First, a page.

Stopping the spread of weeds

Redland City Council is managing the spread of weeds with the removal of a known problem weed, Cabomba caroliniana, from Tarradarrapin Creek, Birkdale.

Deputy Mayor Alan Beard said managing weeds is an important environmental issue and Council is tackling the challenge through its pest management plan.

“Cabomba caroliniana, an aquatic weed, is recognised as one of the worst weeds in Australia due to its invasiveness, potential spread and economic and environmental impacts,” Cr Beard said.

“Many people don’t think about aquatic weeds and their presence in waterways but they can smother native species, choke waterways and kill wildlife.

“Removing this weed helps to improve the health of Tarradarrapin Creek, increases aquatic flora and fauna biodiversity and in the long-term reduces waterway maintenance costs.

“Council encourages residents to learn more about weeds including how to identify and manage them in your own backyard.

“I encourage residents to sign up to Council’s Facebook page and follow the ‘Weed a Week’ post over summer. It will provide information on how to spot a Redland’s weed and tips on how to manage it.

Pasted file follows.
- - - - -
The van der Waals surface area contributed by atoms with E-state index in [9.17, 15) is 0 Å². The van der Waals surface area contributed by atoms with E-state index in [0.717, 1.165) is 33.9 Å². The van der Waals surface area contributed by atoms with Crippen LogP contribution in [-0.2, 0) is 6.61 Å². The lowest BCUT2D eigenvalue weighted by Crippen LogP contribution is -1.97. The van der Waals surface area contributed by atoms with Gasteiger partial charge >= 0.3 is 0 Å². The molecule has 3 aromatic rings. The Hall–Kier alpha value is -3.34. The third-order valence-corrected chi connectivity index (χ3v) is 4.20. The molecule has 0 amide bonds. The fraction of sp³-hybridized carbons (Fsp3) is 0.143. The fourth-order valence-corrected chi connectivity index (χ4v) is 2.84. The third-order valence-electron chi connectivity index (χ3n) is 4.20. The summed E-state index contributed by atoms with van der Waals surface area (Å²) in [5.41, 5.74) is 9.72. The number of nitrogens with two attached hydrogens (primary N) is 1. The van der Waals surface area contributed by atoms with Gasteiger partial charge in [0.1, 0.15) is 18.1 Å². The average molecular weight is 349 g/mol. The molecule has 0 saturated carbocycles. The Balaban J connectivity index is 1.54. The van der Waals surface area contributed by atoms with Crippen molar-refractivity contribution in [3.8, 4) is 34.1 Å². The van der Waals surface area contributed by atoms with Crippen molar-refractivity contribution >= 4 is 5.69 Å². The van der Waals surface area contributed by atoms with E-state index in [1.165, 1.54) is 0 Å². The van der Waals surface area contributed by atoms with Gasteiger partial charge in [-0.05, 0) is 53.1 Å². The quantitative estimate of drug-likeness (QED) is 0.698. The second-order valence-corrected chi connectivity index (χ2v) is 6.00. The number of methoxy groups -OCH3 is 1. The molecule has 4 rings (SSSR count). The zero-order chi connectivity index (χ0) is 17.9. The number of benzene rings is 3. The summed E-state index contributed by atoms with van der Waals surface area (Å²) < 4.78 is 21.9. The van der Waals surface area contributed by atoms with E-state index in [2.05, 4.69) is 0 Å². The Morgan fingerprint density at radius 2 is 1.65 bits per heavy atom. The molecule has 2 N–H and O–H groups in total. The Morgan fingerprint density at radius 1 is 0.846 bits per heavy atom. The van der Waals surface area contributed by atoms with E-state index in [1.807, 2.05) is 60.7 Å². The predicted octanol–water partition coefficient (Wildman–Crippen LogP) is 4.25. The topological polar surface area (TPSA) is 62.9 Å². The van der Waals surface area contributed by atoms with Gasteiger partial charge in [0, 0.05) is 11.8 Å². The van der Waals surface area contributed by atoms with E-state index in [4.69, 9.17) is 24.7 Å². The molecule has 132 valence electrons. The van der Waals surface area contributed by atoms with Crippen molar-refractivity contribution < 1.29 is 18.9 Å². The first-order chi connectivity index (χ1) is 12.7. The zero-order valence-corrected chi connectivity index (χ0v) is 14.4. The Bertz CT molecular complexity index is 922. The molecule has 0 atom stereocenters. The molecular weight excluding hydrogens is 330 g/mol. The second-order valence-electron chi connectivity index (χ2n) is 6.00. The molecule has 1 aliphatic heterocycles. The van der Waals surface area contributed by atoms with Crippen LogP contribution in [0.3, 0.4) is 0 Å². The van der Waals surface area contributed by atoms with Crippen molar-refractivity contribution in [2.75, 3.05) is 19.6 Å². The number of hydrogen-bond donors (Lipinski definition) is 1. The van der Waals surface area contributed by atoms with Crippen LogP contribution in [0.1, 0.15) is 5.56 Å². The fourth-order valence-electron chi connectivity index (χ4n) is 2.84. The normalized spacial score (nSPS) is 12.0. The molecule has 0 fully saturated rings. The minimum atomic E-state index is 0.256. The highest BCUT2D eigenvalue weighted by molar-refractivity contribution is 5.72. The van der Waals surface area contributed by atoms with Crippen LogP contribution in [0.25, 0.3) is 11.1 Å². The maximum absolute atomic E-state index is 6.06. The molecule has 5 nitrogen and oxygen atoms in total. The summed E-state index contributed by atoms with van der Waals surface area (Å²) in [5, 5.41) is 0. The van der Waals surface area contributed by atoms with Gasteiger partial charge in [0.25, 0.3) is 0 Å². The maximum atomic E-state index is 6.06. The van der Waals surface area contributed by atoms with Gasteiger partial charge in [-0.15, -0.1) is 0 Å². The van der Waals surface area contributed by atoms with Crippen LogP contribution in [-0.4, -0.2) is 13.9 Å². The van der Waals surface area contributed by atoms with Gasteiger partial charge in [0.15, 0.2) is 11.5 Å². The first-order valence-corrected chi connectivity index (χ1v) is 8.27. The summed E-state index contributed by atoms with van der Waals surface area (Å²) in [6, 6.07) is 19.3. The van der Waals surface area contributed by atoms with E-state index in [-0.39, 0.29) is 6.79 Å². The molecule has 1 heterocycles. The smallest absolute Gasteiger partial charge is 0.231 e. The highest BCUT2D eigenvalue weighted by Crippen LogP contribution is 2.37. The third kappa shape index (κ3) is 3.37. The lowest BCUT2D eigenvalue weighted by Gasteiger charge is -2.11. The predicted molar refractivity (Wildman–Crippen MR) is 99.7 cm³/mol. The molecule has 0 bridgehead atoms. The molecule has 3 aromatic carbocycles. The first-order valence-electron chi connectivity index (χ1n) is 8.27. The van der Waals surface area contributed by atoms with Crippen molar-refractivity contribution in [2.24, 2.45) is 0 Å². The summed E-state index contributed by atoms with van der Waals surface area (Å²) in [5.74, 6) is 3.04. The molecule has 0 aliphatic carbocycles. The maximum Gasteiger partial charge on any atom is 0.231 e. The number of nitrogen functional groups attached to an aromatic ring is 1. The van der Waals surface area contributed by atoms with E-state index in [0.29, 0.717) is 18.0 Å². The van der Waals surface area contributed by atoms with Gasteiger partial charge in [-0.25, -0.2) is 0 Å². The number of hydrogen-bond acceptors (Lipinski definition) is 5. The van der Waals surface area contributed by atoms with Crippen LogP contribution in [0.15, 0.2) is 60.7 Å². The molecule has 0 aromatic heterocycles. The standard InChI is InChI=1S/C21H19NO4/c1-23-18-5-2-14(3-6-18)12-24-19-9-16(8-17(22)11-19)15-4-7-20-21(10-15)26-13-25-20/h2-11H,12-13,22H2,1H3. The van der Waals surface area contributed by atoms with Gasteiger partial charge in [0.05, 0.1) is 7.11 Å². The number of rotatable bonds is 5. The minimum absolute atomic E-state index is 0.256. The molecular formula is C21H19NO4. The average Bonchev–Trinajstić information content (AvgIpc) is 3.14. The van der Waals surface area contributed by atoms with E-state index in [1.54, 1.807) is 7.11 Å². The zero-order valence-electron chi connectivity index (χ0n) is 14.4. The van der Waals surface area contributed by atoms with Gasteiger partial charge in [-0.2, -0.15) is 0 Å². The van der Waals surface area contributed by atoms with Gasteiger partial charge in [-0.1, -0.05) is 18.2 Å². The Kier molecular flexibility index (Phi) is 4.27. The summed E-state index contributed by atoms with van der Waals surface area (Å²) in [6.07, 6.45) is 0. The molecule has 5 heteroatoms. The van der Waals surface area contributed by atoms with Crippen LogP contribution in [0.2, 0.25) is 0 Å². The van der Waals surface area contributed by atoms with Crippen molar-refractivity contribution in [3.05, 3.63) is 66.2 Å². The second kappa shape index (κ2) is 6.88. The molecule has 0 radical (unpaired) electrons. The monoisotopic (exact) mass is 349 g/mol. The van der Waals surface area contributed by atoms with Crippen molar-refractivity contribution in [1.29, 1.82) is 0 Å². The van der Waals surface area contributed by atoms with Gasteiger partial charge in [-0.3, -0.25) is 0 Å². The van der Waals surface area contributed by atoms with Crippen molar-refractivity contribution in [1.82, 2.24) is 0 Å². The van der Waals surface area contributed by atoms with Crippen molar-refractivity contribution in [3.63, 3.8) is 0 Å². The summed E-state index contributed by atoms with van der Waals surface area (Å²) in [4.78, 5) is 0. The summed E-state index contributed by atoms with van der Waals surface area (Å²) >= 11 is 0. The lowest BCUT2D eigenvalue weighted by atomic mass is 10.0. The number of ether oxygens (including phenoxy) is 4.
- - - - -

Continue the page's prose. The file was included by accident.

“We need the help of residents to stop the spread of weeds as they don’t discriminate between property boundaries. Keeping an eye out for weeds and removing them is important in stopping them from increasing their territory in the Redlands.”

Weeds can have a number of negative impacts including: damage to our natural, agricultural, water and coastal systems; impact on agriculture and the poisoning of animals; changing our biodiversity by out-competing native plants and degrading wildlife habitat; impact on recreational activities and our gardens; and increase of fire hazard in bushland areas.

For further information about Weeds in the Redlands pick up an information booklet, Environmental weeds of the Redlands, from IndigiScapes or contact Council on 3824 8611 or visit

A copy of Council’s pest management plan can be viewed on Council’s website:


Cabomba caroliniana – photo courtesy of Abyss Diving.